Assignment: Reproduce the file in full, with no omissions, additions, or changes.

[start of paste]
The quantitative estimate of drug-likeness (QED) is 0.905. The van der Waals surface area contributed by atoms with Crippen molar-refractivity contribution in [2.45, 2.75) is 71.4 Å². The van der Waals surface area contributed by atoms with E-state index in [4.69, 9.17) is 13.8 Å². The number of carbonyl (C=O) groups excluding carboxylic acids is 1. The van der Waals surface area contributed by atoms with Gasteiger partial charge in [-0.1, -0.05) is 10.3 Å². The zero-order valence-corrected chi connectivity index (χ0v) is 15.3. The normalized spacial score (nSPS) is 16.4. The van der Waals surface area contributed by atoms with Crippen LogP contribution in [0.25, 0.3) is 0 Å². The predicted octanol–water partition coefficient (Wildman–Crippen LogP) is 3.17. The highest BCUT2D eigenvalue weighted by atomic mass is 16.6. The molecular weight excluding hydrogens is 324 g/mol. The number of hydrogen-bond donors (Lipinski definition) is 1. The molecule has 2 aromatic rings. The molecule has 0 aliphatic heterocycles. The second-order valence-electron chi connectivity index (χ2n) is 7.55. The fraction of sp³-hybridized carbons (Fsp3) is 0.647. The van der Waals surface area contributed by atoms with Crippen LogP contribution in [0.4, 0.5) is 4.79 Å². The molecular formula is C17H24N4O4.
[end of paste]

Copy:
The quantitative estimate of drug-likeness (QED) is 0.905. The van der Waals surface area contributed by atoms with Crippen molar-refractivity contribution in [2.45, 2.75) is 71.4 Å². The van der Waals surface area contributed by atoms with E-state index in [4.69, 9.17) is 13.8 Å². The number of carbonyl (C=O) groups excluding carboxylic acids is 1. The van der Waals surface area contributed by atoms with Gasteiger partial charge in [-0.1, -0.05) is 10.3 Å². The zero-order valence-corrected chi connectivity index (χ0v) is 15.3. The normalized spacial score (nSPS) is 16.4. The van der Waals surface area contributed by atoms with Crippen LogP contribution in [0.25, 0.3) is 0 Å². The predicted octanol–water partition coefficient (Wildman–Crippen LogP) is 3.17. The highest BCUT2D eigenvalue weighted by atomic mass is 16.6. The molecular weight excluding hydrogens is 324 g/mol. The number of hydrogen-bond donors (Lipinski definition) is 1. The molecule has 2 aromatic rings. The molecule has 0 aliphatic heterocycles. The second-order valence-electron chi connectivity index (χ2n) is 7.55. The fraction of sp³-hybridized carbons (Fsp3) is 0.647. The van der Waals surface area contributed by atoms with Crippen LogP contribution in [0.4, 0.5) is 4.79 Å². The molecular formula is C17H24N4O4.